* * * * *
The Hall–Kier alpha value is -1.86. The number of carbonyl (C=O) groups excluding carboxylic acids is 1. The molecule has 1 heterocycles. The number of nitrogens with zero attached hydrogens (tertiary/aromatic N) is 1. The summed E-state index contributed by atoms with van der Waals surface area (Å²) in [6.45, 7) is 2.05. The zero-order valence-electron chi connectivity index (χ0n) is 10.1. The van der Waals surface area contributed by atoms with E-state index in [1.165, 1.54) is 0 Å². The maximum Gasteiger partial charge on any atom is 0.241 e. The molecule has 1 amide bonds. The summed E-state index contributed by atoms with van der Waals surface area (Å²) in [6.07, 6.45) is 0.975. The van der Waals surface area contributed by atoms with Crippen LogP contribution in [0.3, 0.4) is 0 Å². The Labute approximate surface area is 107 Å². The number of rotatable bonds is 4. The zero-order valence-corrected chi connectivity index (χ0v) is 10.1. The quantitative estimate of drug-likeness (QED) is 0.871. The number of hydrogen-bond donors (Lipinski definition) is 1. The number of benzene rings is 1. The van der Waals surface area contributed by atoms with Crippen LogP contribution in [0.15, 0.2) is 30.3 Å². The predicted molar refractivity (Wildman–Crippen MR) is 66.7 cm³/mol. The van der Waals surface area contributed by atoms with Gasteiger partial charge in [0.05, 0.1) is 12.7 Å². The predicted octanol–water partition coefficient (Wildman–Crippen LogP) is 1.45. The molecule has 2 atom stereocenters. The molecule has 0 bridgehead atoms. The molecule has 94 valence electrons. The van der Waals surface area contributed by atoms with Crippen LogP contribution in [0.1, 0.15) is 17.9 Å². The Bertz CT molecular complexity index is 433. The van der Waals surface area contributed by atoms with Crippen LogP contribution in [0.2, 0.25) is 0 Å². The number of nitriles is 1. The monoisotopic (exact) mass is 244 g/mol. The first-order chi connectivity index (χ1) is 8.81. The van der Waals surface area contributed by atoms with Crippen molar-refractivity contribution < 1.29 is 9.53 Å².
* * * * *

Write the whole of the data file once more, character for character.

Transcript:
The Hall–Kier alpha value is -1.86. The number of carbonyl (C=O) groups excluding carboxylic acids is 1. The molecule has 1 heterocycles. The number of nitrogens with zero attached hydrogens (tertiary/aromatic N) is 1. The summed E-state index contributed by atoms with van der Waals surface area (Å²) in [6.45, 7) is 2.05. The zero-order valence-electron chi connectivity index (χ0n) is 10.1. The van der Waals surface area contributed by atoms with E-state index in [1.165, 1.54) is 0 Å². The maximum Gasteiger partial charge on any atom is 0.241 e. The molecule has 1 amide bonds. The summed E-state index contributed by atoms with van der Waals surface area (Å²) in [6.07, 6.45) is 0.975. The van der Waals surface area contributed by atoms with Crippen LogP contribution in [0.3, 0.4) is 0 Å². The Labute approximate surface area is 107 Å². The number of rotatable bonds is 4. The zero-order valence-corrected chi connectivity index (χ0v) is 10.1. The quantitative estimate of drug-likeness (QED) is 0.871. The number of hydrogen-bond donors (Lipinski definition) is 1. The number of benzene rings is 1. The van der Waals surface area contributed by atoms with Crippen LogP contribution in [0.15, 0.2) is 30.3 Å². The predicted molar refractivity (Wildman–Crippen MR) is 66.7 cm³/mol. The van der Waals surface area contributed by atoms with Gasteiger partial charge in [0.05, 0.1) is 12.7 Å². The predicted octanol–water partition coefficient (Wildman–Crippen LogP) is 1.45. The molecule has 2 atom stereocenters. The molecule has 0 bridgehead atoms. The molecule has 94 valence electrons. The van der Waals surface area contributed by atoms with Crippen LogP contribution in [0.1, 0.15) is 17.9 Å². The Bertz CT molecular complexity index is 433. The van der Waals surface area contributed by atoms with Crippen LogP contribution in [0.2, 0.25) is 0 Å². The number of nitriles is 1. The monoisotopic (exact) mass is 244 g/mol. The first-order chi connectivity index (χ1) is 8.81. The van der Waals surface area contributed by atoms with Crippen molar-refractivity contribution < 1.29 is 9.53 Å².